Statistics South Africa’s Quarterly Employment Statistics (QES) found that 68 % of adults under 25 are unemployed while 40 % those between 24-34 are too. Thus, creates a domino effect of violence, crime and gangsterism which children are exposed to on a daily basis. “It was shocking to hear about the murder of a teacher by a learner on drugs in the North West province. The youth was apparently upset because the teacher stopped him from jumping the food queue at school to discipline him. The learner returned the next day to school with knife and stabbed the teacher to death in front of the rest of the children.The trauma to the other children and the teacher’s family is unimaginable” said Ellapen Rapiti.

In addition, children who come from predominantly underprivileged backgrounds or areas where parents are either working endlessly to make ends meet are vulnerable to alcohol and substance abuse. Councillor Yagyah Adams added “It is the height of stupidity to decriminalize any addiction in a nation that has one of the highest crime rates on earth. Already many of our crimes are addiction related, yet those in “authority” deem it suitable to embolden and inspire more addiction. Recently we also had our local Education Department who wanted to sell alcohol at schools.”

While parents have a critical role to play in educating their children, government has an equal part to play in ensuring policies are geared toward addressing the state of education in a far more real and result-oriented way.  

One of the ways in which this could be achieved is by actual Policy implementation by the government instead of looting funds and awarding tenders to family and friends, especially to curb unemployment and to resolve the issues faced by our young learners. Awareness seminars and workshops around alcohol/substance abuse and its consequences on the youth of tomorrow. More personnel to monitor entrances of schools, as the CJCP report also proved that the entrances of schools are like ‘market’ entrances where everyone can come in and out with illegal substances and weapons on them without any checks or fear of repercussions.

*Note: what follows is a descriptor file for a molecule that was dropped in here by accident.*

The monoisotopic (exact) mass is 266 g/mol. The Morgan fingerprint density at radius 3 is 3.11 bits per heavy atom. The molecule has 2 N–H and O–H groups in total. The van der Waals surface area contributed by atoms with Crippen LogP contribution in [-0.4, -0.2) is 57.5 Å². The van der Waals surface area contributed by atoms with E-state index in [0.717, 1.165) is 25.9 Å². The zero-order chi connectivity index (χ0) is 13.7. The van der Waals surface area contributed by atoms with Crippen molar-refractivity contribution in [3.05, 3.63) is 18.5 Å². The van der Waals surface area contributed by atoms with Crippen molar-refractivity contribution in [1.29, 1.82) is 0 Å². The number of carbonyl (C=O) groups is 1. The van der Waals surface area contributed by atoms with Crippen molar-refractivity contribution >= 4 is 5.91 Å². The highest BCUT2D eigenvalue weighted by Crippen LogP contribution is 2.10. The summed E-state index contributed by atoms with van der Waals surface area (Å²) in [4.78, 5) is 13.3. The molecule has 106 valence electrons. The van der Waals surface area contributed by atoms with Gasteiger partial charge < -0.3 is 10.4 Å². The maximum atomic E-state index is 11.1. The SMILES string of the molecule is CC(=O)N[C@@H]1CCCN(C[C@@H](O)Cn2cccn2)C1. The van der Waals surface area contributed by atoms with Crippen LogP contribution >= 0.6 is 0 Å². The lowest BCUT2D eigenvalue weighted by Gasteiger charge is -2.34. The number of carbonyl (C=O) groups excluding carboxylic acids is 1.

Schools should provide healthy, balanced hot meals to young learners as the majority of them cannot afford to buy or bring food to school which will eventually end part of the violence caused by hunger and thus stealing food of others through violent means. SAPS should work harder to curb violence and gangsterism in underprivileged and impoverished areas as these young minds can be picked easily by the scum that roams their streets and these children sometimes look at the gangsters as role models and as noted above the crime and violence is normalised in those environments.

If we are to progress as a society, we all have a critical role to play in making sure children have access to education. Failure to do so will not only impact children’s lives but also the future of the economy and the country as a whole. 

Waseem Bahemia is currently a student at the Centre for Film & Media Studies at the University of Cape Town, and is an intern writer and social media strategist at Voices360.